The Dominion Post
There’s no such thing as ‘child’ poverty
Much has been made of the focus on wellbeing in the latest Government Budget and the $1.1 billion dedicated to ‘‘child poverty’’ measures.
There are many children living in poverty in New Zealand and it is admirable indeed to find ways to increase their living standards, but let’s get one thing straight. The reason children are living in poverty is that their parents, caregivers or wider family are living in poverty.
We don’t have child poverty in New Zealand, we have poverty. The term ‘‘child poverty’’ is a construct of politicians seeking votes and charitable organisations raising funds. Put the word child in front of any cause – child poverty, child cancer, child abuse and so on, and it creates an instant emotional effect leading to support for a cause – either political or charitable.
We have poverty in New Zealand. We have single parents going without the necessities of life for the sake of their children. We have elderly people suffering quietly in their homes, putting on more clothes instead of their heaters, struggling to pay rent, and isolated from their communities. We have people of working age with mental health issues, unable to find employment or support their families.
Focusing on children living in poverty implies that there is an intergenerational cycle – that bringing children out of poverty will ensure they stay out of poverty in adulthood. While there is no doubt some degree of correlation between childhood poverty and poverty in adulthood, it is a nonsense that the majority of adults living in poverty do so because they were impoverished in childhood.
Children live in poverty because the people responsible for their welfare and upbringing are living
in poverty. Getting to the root of poverty is a matter of addressing four key factors – incomes, the cost of housing, the cost of food and mental health. Look at any personal budget and the two biggest expenses by far are housing (rent or mortgage payments, rates and house insurance) and food. This applies to any age group.
In previous generations, the elderly retired with a mortgage-free home and the pension was enough to cover living costs. Nowadays, there is an alarming increase in the number of retirees who are either still paying off a mortgage or renting and, even with accommodation supplements, the pension is just not enough. Solving the housing crisis is vital to stemming poverty. The issue with housing is the cost relative to incomes. The increase in the cost of housing has far exceeded the increase in average wages and benefit payments. Either the cost of housing needs to go down or incomes need to go up to restore standards of living.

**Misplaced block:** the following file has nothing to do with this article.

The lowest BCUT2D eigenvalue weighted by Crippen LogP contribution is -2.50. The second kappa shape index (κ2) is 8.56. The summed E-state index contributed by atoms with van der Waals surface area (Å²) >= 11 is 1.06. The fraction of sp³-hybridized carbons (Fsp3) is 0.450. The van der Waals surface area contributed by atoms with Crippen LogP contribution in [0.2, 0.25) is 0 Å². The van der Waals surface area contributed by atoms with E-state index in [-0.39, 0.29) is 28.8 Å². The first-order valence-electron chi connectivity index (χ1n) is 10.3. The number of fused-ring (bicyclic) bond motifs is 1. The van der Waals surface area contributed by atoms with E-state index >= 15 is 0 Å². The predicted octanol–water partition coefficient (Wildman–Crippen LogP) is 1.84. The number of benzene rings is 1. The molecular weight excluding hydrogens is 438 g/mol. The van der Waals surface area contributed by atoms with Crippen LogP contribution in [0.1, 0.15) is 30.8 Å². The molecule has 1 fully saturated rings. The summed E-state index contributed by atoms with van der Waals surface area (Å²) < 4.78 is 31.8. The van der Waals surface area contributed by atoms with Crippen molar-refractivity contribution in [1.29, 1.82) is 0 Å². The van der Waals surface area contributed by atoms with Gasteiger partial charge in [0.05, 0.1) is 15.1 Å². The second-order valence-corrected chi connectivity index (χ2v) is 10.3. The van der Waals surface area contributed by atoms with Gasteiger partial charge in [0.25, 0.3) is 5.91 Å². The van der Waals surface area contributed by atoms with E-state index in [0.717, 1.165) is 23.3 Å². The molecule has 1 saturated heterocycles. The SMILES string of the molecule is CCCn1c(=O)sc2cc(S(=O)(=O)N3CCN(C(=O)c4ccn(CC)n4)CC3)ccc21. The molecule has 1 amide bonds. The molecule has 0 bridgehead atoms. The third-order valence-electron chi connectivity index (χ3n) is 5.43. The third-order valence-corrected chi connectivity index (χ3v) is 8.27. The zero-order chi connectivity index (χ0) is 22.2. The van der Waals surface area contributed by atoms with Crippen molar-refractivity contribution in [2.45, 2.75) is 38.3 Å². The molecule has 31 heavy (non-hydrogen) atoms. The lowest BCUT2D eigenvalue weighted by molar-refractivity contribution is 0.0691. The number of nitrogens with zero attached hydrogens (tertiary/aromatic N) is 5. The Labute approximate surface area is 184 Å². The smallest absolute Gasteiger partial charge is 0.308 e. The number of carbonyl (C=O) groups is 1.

Mental health is important for two reasons. Firstly, it impacts on the ability to earn income and secondly, it affects the ability to make sound financial decisions. Mental health issues are a significant cause of overspending, gambling and risk-taking which lead to poor financial outcomes.
Wellbeing requires a certain standard of living but it is much more than being free of poverty.
The OECD has for some years been working on a framework for measuring wellbeing. Within this framework are two key measurement areas – material conditions and quality of life. Measures of income and wealth, jobs and earnings and housing are what determine material conditions, while quality of life is measured by such things as health status, work-life balance, education
Children live in poverty because the people responsible for their welfare and upbringing are living in poverty.
and skills, social connections, environmental quality and personal security. In New Zealand, Treasury is working on a framework for measuring wellbeing, based largely on the OECD framework.
It’s all very well to measure wellbeing. It’s another thing to improve it. There is a limit to what central government can achieve simply by allocating more money for health, education, housing and so on.
Other countries are succeeding with what is called a collective impact approach, whereby organisations in the public, private and not-for-profit sectors work collectively and systemically towards shared objectives of reducing poverty and increasing wellbeing.
Much of the impetus for change needs to come from the grass-roots level – from local communities. The Tamarack Institute based in Canada is a catalyst in advancing community-led change in North America and collaborates with Inspiring Communities in New Zealand, who provide training, support and resources to bring about community-led change.
There is no question that reducing poverty and increasing wellbeing require systemic change. But let’s be clear, we need to change the focus from child poverty to wellbeing for all New Zealanders.
Liz Koh is an authorised financial adviser and author of Your Money Personality: Unlock the Secret to a Rich and Happy Life, Awa Press. The advice given here is general and does not constitute specific advice to any person. A disclosure statement can be obtained free of charge by calling 0800 273 847.